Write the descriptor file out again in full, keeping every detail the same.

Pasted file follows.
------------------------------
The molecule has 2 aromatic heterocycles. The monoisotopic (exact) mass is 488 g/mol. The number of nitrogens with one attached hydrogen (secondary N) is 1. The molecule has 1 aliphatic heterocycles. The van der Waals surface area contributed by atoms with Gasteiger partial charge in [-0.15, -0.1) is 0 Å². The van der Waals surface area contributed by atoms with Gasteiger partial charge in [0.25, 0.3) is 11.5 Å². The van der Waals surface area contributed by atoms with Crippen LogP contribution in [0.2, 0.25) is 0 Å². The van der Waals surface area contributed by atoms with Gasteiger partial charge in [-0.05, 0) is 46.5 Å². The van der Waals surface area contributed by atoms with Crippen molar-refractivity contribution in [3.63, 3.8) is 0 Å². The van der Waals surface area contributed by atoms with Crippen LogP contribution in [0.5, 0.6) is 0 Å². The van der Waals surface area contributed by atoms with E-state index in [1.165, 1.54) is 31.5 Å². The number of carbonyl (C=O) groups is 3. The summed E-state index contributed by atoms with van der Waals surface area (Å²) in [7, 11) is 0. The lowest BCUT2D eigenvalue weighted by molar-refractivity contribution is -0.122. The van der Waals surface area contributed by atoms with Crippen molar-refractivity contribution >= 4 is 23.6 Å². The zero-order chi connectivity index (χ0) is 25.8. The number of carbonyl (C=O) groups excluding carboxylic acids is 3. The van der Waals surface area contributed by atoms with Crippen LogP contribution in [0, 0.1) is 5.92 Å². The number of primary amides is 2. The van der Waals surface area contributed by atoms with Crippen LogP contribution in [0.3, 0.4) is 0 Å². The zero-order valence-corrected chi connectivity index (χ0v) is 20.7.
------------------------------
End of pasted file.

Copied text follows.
The molecule has 2 aromatic heterocycles. The monoisotopic (exact) mass is 488 g/mol. The number of nitrogens with one attached hydrogen (secondary N) is 1. The molecule has 1 aliphatic heterocycles. The van der Waals surface area contributed by atoms with Gasteiger partial charge in [-0.15, -0.1) is 0 Å². The van der Waals surface area contributed by atoms with Gasteiger partial charge in [0.25, 0.3) is 11.5 Å². The van der Waals surface area contributed by atoms with Crippen LogP contribution in [0.2, 0.25) is 0 Å². The van der Waals surface area contributed by atoms with Gasteiger partial charge in [-0.05, 0) is 46.5 Å². The van der Waals surface area contributed by atoms with Crippen molar-refractivity contribution in [3.63, 3.8) is 0 Å². The van der Waals surface area contributed by atoms with Crippen LogP contribution in [0.5, 0.6) is 0 Å². The van der Waals surface area contributed by atoms with E-state index in [1.165, 1.54) is 31.5 Å². The number of carbonyl (C=O) groups is 3. The summed E-state index contributed by atoms with van der Waals surface area (Å²) in [7, 11) is 0. The lowest BCUT2D eigenvalue weighted by molar-refractivity contribution is -0.122. The van der Waals surface area contributed by atoms with Crippen molar-refractivity contribution >= 4 is 23.6 Å². The zero-order chi connectivity index (χ0) is 25.8. The number of carbonyl (C=O) groups excluding carboxylic acids is 3. The van der Waals surface area contributed by atoms with Crippen LogP contribution in [0, 0.1) is 5.92 Å². The number of primary amides is 2. The van der Waals surface area contributed by atoms with Crippen LogP contribution in [0.3, 0.4) is 0 Å². The zero-order valence-corrected chi connectivity index (χ0v) is 20.7.